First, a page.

Maverick investment guru Jim Rogers, who has a pessimistic view on the state of developed economies and what is being done to counter the recession, is not buying into equity and commodity markets at this stage. Rogers attributed the recent run-up in equity markets to the various stimuli packages released around the world. On commodities, Rogers said he owned base metals and — among precious metals — gold but wouldn’t buy those at current levels, given the recent rally in commodities.
The long-term call on the dollar was that it would be a disaster, Rogers said, but added that he was positive on the Japanese yen.
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Rogers, who last year shifted base from the US to Singapore, said he was long-term positive on Chinese equities. Among other emerging markets (EMs), Rogers said he wouldn’t buy anything in the Russian market, though Brazil, which was a natural resource-rich country, looked better managed now, while the Indian stock market looked expensive due to its recent rally. Most EMs have been very strong in the past year after the collapse or the fall of 2008, most EMs have gone up a lot. I don’t like to buy anything that has gone up a lot, he said. I am very worried about the Western economy, I don’t think that the problems are solved in the West and if you start seeing more problems in the West, it is going to have an effect on most markets around the world as certainly some of the EMs. The EMs, which have a lot of raw materials or commodities, would probably do better than the others but again even they will be affected if we have more problems in the West.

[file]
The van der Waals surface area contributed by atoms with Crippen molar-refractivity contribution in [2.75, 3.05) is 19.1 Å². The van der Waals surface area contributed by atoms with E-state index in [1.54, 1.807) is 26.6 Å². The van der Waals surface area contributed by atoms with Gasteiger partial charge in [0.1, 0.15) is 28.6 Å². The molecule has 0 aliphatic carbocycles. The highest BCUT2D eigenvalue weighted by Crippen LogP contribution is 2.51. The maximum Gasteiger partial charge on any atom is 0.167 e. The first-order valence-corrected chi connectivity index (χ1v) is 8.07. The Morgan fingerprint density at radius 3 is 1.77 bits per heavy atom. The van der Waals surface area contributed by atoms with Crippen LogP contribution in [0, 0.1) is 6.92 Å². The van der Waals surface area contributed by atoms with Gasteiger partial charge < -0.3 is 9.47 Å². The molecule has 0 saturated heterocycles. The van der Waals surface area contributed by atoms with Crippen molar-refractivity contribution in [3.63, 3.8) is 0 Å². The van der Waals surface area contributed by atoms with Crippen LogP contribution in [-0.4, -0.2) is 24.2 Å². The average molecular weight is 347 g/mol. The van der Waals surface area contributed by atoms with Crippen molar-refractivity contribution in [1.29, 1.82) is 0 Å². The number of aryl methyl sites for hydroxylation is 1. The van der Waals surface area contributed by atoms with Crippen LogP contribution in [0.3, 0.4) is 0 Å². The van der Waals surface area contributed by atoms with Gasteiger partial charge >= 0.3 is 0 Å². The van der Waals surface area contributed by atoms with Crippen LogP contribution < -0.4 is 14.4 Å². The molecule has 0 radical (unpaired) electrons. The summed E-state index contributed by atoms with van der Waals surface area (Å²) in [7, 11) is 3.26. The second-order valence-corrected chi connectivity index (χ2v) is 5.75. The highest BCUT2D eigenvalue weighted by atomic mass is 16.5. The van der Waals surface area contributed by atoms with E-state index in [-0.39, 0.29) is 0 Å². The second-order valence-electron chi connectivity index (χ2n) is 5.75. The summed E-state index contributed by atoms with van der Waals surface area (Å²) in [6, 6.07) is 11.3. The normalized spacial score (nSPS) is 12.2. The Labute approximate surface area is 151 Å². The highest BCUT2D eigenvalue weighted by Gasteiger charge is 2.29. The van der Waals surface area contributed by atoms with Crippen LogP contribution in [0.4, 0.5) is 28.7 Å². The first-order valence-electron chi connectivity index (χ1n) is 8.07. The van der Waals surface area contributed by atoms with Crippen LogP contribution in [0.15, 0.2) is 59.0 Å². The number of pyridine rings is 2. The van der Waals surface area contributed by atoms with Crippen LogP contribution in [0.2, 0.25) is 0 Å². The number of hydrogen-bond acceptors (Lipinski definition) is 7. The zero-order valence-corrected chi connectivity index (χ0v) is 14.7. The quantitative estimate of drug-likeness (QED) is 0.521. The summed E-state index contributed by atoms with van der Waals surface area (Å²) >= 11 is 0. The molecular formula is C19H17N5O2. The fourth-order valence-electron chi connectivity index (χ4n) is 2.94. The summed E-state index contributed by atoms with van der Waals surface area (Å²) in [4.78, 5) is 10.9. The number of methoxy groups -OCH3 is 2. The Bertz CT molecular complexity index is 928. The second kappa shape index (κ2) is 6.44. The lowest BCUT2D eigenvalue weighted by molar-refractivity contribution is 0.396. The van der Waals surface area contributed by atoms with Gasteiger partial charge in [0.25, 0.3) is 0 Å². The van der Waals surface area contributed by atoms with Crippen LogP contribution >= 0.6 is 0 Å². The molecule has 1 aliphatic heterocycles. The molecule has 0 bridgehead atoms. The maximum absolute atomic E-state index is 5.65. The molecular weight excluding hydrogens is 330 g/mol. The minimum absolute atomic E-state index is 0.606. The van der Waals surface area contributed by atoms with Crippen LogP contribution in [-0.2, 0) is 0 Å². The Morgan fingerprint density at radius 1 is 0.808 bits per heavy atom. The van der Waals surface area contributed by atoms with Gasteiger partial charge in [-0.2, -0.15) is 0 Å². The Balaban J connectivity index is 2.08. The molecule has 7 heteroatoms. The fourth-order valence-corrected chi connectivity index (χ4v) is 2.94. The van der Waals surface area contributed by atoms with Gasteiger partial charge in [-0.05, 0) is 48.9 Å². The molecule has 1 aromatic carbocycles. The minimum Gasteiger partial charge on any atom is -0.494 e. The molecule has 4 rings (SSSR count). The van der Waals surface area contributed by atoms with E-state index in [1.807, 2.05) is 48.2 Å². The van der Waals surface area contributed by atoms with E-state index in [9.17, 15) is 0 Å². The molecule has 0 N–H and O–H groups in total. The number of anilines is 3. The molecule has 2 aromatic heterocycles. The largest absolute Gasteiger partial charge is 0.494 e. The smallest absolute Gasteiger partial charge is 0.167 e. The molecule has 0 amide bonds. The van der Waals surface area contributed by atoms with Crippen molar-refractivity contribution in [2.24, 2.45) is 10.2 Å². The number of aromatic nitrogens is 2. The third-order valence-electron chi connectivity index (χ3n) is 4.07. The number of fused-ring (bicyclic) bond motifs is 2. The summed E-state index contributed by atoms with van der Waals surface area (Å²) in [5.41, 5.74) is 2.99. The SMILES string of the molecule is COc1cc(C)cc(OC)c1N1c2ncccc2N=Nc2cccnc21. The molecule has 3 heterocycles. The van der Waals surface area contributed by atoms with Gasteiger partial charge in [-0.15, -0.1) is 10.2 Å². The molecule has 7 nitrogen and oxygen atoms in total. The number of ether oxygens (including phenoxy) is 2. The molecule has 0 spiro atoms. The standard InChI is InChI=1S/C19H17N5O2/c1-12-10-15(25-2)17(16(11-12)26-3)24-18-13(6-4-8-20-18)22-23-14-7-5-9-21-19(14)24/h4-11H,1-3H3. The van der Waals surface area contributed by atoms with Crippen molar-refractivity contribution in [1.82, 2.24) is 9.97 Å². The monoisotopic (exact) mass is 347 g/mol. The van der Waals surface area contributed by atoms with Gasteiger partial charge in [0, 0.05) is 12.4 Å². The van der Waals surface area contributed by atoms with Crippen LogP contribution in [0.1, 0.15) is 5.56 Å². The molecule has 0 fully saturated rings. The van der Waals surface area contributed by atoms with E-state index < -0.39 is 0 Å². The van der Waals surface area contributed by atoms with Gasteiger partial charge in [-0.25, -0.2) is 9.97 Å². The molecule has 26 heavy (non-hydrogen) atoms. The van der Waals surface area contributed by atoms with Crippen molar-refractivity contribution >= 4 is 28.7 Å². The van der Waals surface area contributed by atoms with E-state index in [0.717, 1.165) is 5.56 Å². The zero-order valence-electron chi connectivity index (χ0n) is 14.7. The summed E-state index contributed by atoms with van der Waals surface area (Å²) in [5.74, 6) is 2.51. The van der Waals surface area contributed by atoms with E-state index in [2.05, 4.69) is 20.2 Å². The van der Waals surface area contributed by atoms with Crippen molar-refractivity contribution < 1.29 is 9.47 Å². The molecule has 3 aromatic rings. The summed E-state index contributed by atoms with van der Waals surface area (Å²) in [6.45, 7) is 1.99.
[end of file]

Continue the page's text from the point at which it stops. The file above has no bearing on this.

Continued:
Here is a verbatim transcript of Jim Rogers’ exclusive interview on CNBC-TV18. Also watch the accompanying video.
Q: It has been a big run for equity markets first and foremost, what have you made of it?
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A: The governments around the world are pouring huge amounts of money into the world economy. It has to go somewhere and the easiest, best way for it to go is in the financial markets.
Q: It has also concomitant with a big fall in the dollar and there is a call now for greater weakness in that currency, would you concur?
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A: I am not optimistic about the US dollar long-term. In fact, the US dollar long-term is going to be a disaster. However, there are many people in the world right now who are terribly pessimistic about the dollar including me, many people have sold the dollar short, and so it would not surprise me if there were not a big rally. If a rally comes, I plan to sell that rally but I am not selling the dollar down here.
Q: What is your call on the strength that the yen has seen and the kind of a nervousness that most of those export-oriented markets are exhibiting? Where do you see it headed from here?
A: I own the yen so I am very pleased to see the yen going higher. Various things are happening in Tokyo and Japan. They are the second largest creditor nation in the world plus their government has given big incentives for people to bring the yen back into Japan. Billions of yen have been invested outside of Japan and now there is good reason for them to bring it back.
So you have a new government [in Japan], you have incentives to bring the yen back, you have the carry trade unwinding, there are many reasons for the yen to continue to go higher. I own the yen and I hope it does go higher.